2.2 Construction of the heterogeneous network
Three types of data sources are represented by three networks, namely gene network, phenotype network and gene–phenotype network. In the gene network, two genes are connected if the proteins they encode interact with each other according to the HPRD database. The phenotype network is a k nearest neighbor (KNN) graph presentation of the phenotypic similarity matrix, which is calculated using MimMiner (van Driel et al., 2006). Each phenotype entity is connected with its five nearest neighbors, and the edge is weighted by the corresponding similarity score. The gene–phenotype relationship is represented as a bipartite graph. Edges in the bipartite graph connect the phenotype entity with the relevant genes. We construct the heterogeneous network by connecting the gene network and phenotype network using the bipartite graph. A simple example of the heterogeneous network is illustrated in Figure 1.
Suppose AG(n×n), AP(m×m) and B(n×m) are adjacency matrix for gene network, phenotype network and the bipartite graph, respectively, where n and m represent the number of genes and phenotype entities. The adjacency matrix of the heterogeneous network can be represented as , where BT represents the transpose of B.
RWR is a ranking algorithm (Köhler et al., 2008). It simulates a random walker, either starts on a seed node or on a set of seed nodes and moves to its immediate neighbors randomly at each step. Finally, all the nodes in the graph are ranked by the probability of the random walker reaching this node. Let p0 be the initial probability vector and ps be a vector in which the i-th element holds the probability of finding the random walker at node i at step s. The probability vector at step s + 1 can be given by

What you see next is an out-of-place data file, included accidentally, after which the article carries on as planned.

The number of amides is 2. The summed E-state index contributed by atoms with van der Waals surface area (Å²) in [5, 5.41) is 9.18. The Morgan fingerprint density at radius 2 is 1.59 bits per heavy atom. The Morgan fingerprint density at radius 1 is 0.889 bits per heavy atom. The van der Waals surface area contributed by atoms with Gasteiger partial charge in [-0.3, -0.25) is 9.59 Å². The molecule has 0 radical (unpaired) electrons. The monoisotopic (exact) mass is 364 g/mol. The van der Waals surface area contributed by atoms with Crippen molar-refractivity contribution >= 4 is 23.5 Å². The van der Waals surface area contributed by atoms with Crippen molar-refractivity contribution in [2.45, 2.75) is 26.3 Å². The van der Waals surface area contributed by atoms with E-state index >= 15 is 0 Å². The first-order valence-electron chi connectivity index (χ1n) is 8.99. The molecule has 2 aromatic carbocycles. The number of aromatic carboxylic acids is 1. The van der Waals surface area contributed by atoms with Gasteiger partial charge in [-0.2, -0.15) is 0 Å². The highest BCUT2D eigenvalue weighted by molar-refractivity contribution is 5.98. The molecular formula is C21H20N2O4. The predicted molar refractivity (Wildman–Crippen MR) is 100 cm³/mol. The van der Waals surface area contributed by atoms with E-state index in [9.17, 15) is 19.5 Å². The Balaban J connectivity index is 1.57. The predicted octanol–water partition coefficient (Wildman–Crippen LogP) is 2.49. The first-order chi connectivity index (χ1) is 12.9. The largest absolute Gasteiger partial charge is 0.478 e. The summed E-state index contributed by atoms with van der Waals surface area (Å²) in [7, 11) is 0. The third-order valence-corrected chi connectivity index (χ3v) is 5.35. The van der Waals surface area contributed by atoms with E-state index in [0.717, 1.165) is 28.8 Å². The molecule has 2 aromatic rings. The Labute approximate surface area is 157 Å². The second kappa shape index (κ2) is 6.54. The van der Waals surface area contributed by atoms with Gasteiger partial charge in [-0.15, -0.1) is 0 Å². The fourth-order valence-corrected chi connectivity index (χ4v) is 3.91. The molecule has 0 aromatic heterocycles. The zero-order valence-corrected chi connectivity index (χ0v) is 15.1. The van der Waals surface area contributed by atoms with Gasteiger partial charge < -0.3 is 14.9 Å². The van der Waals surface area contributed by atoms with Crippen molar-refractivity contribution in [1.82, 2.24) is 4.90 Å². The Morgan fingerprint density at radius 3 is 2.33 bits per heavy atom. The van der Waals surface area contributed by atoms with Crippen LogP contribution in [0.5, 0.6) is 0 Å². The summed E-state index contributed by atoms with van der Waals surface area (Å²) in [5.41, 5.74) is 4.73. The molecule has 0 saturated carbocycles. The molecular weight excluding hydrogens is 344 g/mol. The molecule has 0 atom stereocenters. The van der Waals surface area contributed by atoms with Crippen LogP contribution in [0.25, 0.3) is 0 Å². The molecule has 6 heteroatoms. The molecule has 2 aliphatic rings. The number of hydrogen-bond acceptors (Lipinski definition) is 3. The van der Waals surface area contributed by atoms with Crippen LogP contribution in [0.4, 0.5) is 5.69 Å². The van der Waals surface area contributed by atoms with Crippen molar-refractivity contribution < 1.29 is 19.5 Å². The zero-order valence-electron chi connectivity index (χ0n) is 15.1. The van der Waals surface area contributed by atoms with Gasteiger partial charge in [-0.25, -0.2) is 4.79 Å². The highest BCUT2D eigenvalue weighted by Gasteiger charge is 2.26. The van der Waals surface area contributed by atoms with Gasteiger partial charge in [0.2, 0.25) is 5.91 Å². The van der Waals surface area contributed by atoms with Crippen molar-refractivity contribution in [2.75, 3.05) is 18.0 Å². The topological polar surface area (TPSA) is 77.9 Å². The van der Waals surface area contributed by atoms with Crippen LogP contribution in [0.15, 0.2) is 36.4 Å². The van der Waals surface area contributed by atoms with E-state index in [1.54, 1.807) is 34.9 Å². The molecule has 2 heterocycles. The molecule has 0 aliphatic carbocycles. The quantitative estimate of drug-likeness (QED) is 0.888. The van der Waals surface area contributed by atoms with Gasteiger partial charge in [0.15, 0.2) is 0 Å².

After some steps, the probability will reach a steady state. This is obtained by performing the iteration until the difference between ps and ps+1 (measured by the L1 norm) fall below 10−10. The steady-state probability p∞ gives a measure of proximity to seed nodes. If p∞(i) > p∞(j), then node i is more proximate to seed nodes than node j.
Let be the transition matrix of the heterogeneous network, where MG and MP are intra−subnetwork transition matrix and MGP, MPG are inter-subnetwork transition matrix. Let λ be the jumping probability, that is the probability of the random walker jumping from gene network to phenotype network or vise versa. It regulates the reinforcement between two subnetworks. If λ = 0, the genes and phenotypes are ranked independently. As seen from Figure 1, not all the genes are connected to phenotypes. When the random walker is in the gene network, he can jump to the phenotype network or stay in the gene network. If he is on the node connecting to phenotypes, he will jump to the phenotype network with probability λ, or move to other nodes in gene network with probability 1 − λ. Otherwise, he cannot jump to the phenotype network and will only move to other nodes in the gene network. The transition probability from gi to pj can be described as